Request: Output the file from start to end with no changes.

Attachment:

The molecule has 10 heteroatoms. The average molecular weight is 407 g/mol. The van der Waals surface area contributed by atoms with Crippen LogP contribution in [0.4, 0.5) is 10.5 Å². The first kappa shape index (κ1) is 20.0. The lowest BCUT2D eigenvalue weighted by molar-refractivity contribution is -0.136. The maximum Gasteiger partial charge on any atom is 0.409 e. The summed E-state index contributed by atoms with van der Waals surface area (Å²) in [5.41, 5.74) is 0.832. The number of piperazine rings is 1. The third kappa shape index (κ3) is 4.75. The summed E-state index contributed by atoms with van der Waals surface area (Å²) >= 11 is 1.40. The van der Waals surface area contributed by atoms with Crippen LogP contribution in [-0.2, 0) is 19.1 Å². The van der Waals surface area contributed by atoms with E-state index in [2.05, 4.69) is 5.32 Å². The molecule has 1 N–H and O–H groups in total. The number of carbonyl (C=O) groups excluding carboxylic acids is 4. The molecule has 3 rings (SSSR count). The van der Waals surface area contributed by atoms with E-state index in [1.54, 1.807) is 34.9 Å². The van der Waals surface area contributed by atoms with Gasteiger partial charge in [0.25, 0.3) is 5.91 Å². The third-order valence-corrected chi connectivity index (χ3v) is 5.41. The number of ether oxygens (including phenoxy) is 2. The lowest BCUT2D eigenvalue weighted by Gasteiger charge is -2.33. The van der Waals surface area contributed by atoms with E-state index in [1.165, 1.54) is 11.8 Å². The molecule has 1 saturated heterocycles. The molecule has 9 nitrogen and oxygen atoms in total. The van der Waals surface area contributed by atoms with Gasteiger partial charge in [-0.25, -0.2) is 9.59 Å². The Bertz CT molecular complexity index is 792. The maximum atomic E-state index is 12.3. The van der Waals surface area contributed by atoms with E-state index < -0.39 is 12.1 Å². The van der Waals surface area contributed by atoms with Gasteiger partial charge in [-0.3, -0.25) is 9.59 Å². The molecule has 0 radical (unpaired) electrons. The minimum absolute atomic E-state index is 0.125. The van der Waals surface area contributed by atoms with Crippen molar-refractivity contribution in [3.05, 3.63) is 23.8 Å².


The molecule has 10 heteroatoms. The average molecular weight is 407 g/mol. The van der Waals surface area contributed by atoms with Crippen LogP contribution in [0.4, 0.5) is 10.5 Å². The first kappa shape index (κ1) is 20.0. The lowest BCUT2D eigenvalue weighted by molar-refractivity contribution is -0.136. The maximum Gasteiger partial charge on any atom is 0.409 e. The summed E-state index contributed by atoms with van der Waals surface area (Å²) in [5.41, 5.74) is 0.832. The number of piperazine rings is 1. The third kappa shape index (κ3) is 4.75. The summed E-state index contributed by atoms with van der Waals surface area (Å²) >= 11 is 1.40. The van der Waals surface area contributed by atoms with Crippen LogP contribution in [-0.2, 0) is 19.1 Å². The van der Waals surface area contributed by atoms with E-state index in [2.05, 4.69) is 5.32 Å². The molecule has 1 N–H and O–H groups in total. The number of carbonyl (C=O) groups excluding carboxylic acids is 4. The molecule has 3 rings (SSSR count). The van der Waals surface area contributed by atoms with E-state index in [1.54, 1.807) is 34.9 Å². The van der Waals surface area contributed by atoms with Gasteiger partial charge in [0.25, 0.3) is 5.91 Å². The third-order valence-corrected chi connectivity index (χ3v) is 5.41. The number of ether oxygens (including phenoxy) is 2. The lowest BCUT2D eigenvalue weighted by Gasteiger charge is -2.33. The van der Waals surface area contributed by atoms with E-state index in [1.165, 1.54) is 11.8 Å². The molecule has 1 saturated heterocycles. The molecule has 9 nitrogen and oxygen atoms in total. The van der Waals surface area contributed by atoms with Gasteiger partial charge in [-0.25, -0.2) is 9.59 Å². The Bertz CT molecular complexity index is 792. The maximum atomic E-state index is 12.3. The van der Waals surface area contributed by atoms with E-state index < -0.39 is 12.1 Å². The van der Waals surface area contributed by atoms with Gasteiger partial charge in [-0.3, -0.25) is 9.59 Å². The molecule has 0 radical (unpaired) electrons. The minimum absolute atomic E-state index is 0.125. The van der Waals surface area contributed by atoms with Crippen molar-refractivity contribution in [3.05, 3.63) is 23.8 Å².